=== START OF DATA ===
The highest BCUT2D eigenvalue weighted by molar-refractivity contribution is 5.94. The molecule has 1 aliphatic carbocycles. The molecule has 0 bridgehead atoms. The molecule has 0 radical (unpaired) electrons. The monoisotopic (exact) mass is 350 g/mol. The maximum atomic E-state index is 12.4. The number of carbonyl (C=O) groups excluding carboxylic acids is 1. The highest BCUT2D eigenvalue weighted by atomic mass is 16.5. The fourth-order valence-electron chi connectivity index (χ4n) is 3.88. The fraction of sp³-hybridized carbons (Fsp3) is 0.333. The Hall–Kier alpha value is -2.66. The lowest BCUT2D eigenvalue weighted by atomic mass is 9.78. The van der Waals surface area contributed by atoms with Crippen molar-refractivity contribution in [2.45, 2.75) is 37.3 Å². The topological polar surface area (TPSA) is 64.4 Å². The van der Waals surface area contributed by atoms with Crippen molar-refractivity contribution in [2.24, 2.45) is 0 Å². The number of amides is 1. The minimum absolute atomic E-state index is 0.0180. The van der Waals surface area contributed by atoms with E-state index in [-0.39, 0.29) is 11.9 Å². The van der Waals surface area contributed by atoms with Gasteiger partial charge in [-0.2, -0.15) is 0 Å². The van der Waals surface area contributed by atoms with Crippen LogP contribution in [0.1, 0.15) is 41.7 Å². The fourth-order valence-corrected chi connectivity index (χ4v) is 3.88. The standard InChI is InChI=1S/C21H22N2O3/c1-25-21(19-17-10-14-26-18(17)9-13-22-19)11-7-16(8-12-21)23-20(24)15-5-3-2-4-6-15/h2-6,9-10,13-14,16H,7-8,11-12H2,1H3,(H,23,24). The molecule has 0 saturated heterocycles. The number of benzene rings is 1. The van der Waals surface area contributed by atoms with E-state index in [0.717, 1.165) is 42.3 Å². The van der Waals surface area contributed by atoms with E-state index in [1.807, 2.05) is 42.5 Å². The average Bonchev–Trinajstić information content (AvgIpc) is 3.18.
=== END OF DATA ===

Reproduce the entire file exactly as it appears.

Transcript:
The highest BCUT2D eigenvalue weighted by molar-refractivity contribution is 5.94. The molecule has 1 aliphatic carbocycles. The molecule has 0 bridgehead atoms. The molecule has 0 radical (unpaired) electrons. The monoisotopic (exact) mass is 350 g/mol. The maximum atomic E-state index is 12.4. The number of carbonyl (C=O) groups excluding carboxylic acids is 1. The highest BCUT2D eigenvalue weighted by atomic mass is 16.5. The fourth-order valence-electron chi connectivity index (χ4n) is 3.88. The fraction of sp³-hybridized carbons (Fsp3) is 0.333. The Hall–Kier alpha value is -2.66. The lowest BCUT2D eigenvalue weighted by atomic mass is 9.78. The van der Waals surface area contributed by atoms with Crippen molar-refractivity contribution in [2.45, 2.75) is 37.3 Å². The topological polar surface area (TPSA) is 64.4 Å². The van der Waals surface area contributed by atoms with Crippen molar-refractivity contribution in [2.24, 2.45) is 0 Å². The number of amides is 1. The minimum absolute atomic E-state index is 0.0180. The van der Waals surface area contributed by atoms with E-state index in [-0.39, 0.29) is 11.9 Å². The van der Waals surface area contributed by atoms with Gasteiger partial charge in [-0.2, -0.15) is 0 Å². The van der Waals surface area contributed by atoms with Crippen LogP contribution in [0.1, 0.15) is 41.7 Å². The fourth-order valence-corrected chi connectivity index (χ4v) is 3.88. The standard InChI is InChI=1S/C21H22N2O3/c1-25-21(19-17-10-14-26-18(17)9-13-22-19)11-7-16(8-12-21)23-20(24)15-5-3-2-4-6-15/h2-6,9-10,13-14,16H,7-8,11-12H2,1H3,(H,23,24). The molecule has 0 saturated heterocycles. The number of benzene rings is 1. The van der Waals surface area contributed by atoms with E-state index in [0.717, 1.165) is 42.3 Å². The van der Waals surface area contributed by atoms with E-state index in [1.807, 2.05) is 42.5 Å². The average Bonchev–Trinajstić information content (AvgIpc) is 3.18.